Macquarie's push into mortgages more than doubles its loan book
Macquarie Group's push into mortgages has caused its home loan book to more than double to $9 billion in the past year, as it seeks to exploit the fat profit margins in residential property lending.
The value of Macquarie's home loan book increased 123 per cent from $4.04 billion to $9 billion in the year to July, figures from the Australian Prudential Regulation Authority show. So far this year it has expanded 60 per cent.
While its total market share remains small at 0.7 per cent, the rapid pace of expansion compares with industry-wide annual growth of 6.2 per cent in the value of all outstanding home loans.
The increase comes after Macquarie last year teamed with Mark Bouris-backed mortgage broker Yellow Brick Road, supplying its white label loans and taking a 10.5 per cent stake in the business.
Other brokers also report a sharp increase in the number of customers taking out Macquarie-branded home loans.
Mortgage Choice says that Macquarie's share of new loans being written has risen to 4.6 per cent, from 1 per cent a year ago.
Macquarie chief executive Nicholas Moore has played down the expansion into home loans by highlighting the bank's share of the mortgage market remains small. And its $9 billion portfolio is tiny compared with the loans held by Westpac, the Commonwealth Bank, NAB or ANZ.
However, it now has a larger Australian home loan portfolio than several foreign-owned banks, including Citigroup and HSBC, though it is significantly smaller than regional banks Bank of Queensland and Bendigo and Adelaide Bank.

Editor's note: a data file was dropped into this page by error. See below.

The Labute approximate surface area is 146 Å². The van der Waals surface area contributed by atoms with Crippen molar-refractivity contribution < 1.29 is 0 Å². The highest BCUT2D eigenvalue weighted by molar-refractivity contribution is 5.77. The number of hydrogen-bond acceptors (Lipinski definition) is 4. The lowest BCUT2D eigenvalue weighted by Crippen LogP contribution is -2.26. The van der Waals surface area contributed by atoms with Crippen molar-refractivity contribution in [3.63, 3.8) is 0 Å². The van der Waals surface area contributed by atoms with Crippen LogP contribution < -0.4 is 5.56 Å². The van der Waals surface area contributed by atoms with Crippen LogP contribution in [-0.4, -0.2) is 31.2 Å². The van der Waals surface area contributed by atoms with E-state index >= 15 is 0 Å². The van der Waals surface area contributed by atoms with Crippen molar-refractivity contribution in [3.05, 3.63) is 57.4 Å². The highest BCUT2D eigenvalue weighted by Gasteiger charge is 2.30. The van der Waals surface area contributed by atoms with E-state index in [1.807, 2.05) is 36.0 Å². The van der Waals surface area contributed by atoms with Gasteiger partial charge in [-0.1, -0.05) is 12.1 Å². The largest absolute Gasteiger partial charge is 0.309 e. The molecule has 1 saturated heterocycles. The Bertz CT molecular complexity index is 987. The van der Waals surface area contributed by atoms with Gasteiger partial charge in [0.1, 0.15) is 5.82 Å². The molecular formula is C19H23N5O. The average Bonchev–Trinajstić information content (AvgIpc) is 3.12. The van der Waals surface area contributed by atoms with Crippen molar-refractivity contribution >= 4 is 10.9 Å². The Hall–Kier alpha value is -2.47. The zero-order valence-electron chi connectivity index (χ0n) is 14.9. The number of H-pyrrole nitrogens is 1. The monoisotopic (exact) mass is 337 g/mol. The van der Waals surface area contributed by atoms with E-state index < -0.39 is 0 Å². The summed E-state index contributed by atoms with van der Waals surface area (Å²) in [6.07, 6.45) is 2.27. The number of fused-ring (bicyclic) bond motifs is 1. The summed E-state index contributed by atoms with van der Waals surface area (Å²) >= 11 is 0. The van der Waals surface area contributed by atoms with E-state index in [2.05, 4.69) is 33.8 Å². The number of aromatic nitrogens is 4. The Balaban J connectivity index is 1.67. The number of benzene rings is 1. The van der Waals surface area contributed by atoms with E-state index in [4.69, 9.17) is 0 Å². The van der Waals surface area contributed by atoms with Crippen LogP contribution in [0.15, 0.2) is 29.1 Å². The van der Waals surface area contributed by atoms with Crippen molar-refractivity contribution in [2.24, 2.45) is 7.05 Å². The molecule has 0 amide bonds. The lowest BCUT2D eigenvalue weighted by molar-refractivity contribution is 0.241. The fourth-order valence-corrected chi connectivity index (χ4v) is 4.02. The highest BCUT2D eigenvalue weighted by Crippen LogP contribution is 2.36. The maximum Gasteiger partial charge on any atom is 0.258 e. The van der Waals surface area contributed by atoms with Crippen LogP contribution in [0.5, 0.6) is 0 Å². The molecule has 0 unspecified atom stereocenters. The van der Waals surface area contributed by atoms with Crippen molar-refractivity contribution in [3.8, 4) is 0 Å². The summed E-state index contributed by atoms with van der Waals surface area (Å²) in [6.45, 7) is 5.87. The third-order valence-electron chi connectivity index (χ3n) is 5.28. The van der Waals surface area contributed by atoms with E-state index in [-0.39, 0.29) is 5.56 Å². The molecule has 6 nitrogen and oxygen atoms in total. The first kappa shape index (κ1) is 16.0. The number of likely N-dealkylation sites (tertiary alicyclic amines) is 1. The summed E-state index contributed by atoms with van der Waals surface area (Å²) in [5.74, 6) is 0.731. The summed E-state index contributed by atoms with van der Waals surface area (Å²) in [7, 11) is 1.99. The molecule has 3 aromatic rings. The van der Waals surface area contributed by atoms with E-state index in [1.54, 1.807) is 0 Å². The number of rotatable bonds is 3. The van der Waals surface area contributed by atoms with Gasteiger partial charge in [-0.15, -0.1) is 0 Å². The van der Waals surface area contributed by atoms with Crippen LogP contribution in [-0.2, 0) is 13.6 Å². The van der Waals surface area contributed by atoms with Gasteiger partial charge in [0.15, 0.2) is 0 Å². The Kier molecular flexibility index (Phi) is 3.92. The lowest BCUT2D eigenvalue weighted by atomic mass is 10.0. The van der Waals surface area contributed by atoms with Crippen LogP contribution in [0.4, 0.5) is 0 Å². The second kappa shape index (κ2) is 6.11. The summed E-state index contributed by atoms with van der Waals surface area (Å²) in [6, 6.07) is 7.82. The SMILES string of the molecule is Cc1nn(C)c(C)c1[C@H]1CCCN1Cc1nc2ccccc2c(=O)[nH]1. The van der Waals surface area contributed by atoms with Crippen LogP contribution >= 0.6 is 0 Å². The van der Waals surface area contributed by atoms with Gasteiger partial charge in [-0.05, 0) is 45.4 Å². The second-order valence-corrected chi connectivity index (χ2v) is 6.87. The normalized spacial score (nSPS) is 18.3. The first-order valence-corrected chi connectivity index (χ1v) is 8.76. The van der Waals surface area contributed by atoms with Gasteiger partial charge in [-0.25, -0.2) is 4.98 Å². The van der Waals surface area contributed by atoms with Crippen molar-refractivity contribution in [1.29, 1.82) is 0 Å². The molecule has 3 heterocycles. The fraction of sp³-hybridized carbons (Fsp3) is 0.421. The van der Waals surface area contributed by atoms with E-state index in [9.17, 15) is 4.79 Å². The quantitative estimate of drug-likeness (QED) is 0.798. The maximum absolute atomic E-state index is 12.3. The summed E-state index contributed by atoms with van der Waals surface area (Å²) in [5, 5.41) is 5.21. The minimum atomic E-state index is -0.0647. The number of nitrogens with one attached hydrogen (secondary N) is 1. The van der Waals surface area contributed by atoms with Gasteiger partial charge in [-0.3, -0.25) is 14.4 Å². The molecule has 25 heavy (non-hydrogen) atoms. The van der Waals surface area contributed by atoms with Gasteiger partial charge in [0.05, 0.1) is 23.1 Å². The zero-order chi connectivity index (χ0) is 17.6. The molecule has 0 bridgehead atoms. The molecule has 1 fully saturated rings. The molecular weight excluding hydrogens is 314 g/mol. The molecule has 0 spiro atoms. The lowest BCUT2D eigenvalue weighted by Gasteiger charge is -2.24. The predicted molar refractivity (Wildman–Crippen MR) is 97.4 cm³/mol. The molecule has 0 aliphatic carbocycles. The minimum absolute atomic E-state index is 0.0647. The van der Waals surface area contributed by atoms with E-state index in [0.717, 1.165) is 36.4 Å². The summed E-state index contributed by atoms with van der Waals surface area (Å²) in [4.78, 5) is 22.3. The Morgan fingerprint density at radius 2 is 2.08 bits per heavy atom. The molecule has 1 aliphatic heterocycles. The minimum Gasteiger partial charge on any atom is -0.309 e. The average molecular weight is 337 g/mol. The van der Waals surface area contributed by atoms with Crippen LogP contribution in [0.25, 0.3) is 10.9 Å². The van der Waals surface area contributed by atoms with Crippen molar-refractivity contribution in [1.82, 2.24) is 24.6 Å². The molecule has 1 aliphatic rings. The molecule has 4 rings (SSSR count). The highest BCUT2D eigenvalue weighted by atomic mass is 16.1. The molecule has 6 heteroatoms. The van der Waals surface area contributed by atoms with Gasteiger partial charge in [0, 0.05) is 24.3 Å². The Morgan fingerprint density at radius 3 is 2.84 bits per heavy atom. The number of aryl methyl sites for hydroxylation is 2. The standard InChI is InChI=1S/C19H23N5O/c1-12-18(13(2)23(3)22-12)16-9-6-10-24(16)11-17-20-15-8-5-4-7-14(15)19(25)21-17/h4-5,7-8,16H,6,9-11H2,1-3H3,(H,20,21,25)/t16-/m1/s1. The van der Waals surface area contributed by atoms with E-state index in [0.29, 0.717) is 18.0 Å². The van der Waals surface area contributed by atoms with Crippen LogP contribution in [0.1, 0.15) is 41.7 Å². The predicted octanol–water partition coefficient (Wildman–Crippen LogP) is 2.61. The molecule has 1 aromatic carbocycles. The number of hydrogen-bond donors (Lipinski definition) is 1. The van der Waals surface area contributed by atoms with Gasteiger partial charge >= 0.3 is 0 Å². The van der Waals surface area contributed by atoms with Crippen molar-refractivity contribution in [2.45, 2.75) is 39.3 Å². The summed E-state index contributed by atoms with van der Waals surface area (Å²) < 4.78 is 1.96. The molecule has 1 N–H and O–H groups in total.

Bell Potter analyst T.S. Lim said mortgages were likely to provide Macquarie with reliable earnings, and the return on equity available in the sector was strong. "It's an annuity stream - it provides stable income."
He said the investment bank also had access to low-cost funding through cash management accounts - and many of its clients tended to be wealthy and relatively low-risk.
Last month's record profit result from the Commonwealth Bank, driven by a rise in its retail bank, underlined that home loans remained a highly profitable business. Among the big four banks, ANZ and National Australia Bank have been expanding the fastest in the past year. Westpac has been losing market share.
At Macquarie's full-year results in May, Mr Moore played down the mortgage push but said it was a "good business," highlighting that it had been involved in writing home loans since a partnership with Aussie Home Loans in the 1990s.
Despite its recent growth, Macquarie's home loan portfolio has not yet reached the peak size of its now-disbanded mortgage business based on securitisation.
It had as much as 2.5 per cent of the Australian home loan market before the global financial crisis in 2008, when it sharply wound back new lending.
The securitised home loan portfolio, which it is winding down, was worth $4.4 billion in July, down from $7.3 billion last year.